Lawyers Reportedly ‘Begged’ Lori Loughlin’s Daughter Not to Post on Social Media, But She Did It Anyway

When your parents are in legal peril and the lawyers have some advice, it’s generally a better idea to heed those words than to defy them. Lawyers reportedly “begged” Olivia Jade GiannulliFull House actress Lori Loughlin’s younger daughter — to stay off of social media “because prosecutors are going to question her about it and show everything to the jury.” Giannulli, described by Us Weekly as “resentful” in the aftermath of the college admissions scandal, nonetheless decided to flip off the media for citing anonymous sources claiming to have insider knowledge of the family’s thinking.

The source of this information in Us Weekly was the very type of anonymous “insider” Giannulli flipped off in the photo above. The crux of the story is that Loughlin is supposedly “devastated” by the effect this legal predicament has had on both of her daughters. In particular, Olivia Jade’s influencer lifestyle has taken a nosedive. It’s not hard to see why this would cause a rift. After all, Olivia Jade was quite clear that she “[doesn’t] really care about school” and that “mostly my parents really wanted me to go because both of them didn’t go to college.”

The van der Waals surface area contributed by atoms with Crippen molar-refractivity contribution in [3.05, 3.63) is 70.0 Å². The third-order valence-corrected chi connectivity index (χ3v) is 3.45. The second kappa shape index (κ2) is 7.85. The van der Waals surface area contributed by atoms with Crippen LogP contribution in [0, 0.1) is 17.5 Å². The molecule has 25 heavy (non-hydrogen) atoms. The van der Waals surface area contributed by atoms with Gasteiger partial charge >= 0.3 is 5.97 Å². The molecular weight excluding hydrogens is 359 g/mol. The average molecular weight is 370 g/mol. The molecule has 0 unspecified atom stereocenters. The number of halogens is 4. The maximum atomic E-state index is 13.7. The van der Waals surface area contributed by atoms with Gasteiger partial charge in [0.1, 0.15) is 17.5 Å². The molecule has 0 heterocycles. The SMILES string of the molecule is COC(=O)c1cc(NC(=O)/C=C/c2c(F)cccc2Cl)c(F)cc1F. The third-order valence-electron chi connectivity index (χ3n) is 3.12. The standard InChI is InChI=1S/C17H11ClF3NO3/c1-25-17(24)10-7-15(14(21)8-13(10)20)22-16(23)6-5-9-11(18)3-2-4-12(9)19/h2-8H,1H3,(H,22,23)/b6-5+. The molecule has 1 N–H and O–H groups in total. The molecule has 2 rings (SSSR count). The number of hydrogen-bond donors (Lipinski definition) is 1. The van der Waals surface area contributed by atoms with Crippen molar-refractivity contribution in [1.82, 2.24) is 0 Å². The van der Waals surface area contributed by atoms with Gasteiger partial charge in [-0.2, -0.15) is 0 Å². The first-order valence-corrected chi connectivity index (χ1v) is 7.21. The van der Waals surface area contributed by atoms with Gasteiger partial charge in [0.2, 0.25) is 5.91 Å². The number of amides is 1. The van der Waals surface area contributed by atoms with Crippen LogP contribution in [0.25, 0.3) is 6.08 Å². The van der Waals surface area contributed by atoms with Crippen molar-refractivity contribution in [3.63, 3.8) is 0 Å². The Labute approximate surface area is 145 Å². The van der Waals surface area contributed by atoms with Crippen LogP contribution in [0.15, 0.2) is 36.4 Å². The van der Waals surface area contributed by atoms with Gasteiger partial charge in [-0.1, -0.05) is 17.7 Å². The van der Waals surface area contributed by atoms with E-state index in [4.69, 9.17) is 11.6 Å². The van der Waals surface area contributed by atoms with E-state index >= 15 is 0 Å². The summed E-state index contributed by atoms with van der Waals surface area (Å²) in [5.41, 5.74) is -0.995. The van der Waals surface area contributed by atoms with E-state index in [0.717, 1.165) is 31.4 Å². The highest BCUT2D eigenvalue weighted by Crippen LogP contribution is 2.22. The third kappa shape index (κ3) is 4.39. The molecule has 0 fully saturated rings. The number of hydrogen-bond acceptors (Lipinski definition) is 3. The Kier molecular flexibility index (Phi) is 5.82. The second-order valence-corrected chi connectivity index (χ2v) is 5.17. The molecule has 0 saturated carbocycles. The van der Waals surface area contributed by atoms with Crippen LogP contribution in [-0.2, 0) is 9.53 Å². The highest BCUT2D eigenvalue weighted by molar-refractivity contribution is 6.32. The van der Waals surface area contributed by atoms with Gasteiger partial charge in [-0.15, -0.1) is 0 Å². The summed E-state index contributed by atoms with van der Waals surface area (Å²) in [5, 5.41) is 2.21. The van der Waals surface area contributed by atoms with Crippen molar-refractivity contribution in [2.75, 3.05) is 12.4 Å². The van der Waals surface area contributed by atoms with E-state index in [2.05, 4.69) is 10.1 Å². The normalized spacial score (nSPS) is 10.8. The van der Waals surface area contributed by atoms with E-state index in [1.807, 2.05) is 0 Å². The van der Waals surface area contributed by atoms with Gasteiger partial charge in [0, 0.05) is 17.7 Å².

Instead, Loughlin and her husband Mossimo Giannulli allegedly created fake rowing profiles to get their daughters Isabella Giannulli and Olivia Jade into USC, “agree[ing] to pay bribes totaling $500,000 in exchange for having their two daughters designated as recruits to the [University of Southern California (USC)] crew team–despite the fact that they did not participate in crew.”

Loughlin and her husband have opted to put on a “united front,” and recently appeared in court. After that appearance, Loughlin’s demeanor in public was noticeably changed. She and her husband left the courthouse holding hands; Loughlin did not answer questions, sign autographs nor smile for fans.

Despite the serious circumstances, there do appear to be some arguments left for the defendants. As recently as this week, another parent charged in “Operation Varsity Blues” may have provided a roadmap to a defense. The couple has pleaded not guilty to federal fraud and money laundering charges.

[Image via Frazer Harrison/Getty Images]

Matt Naham is managing editor of Law&Crime. He formerly worked as news editor and weekend editor at Rare.

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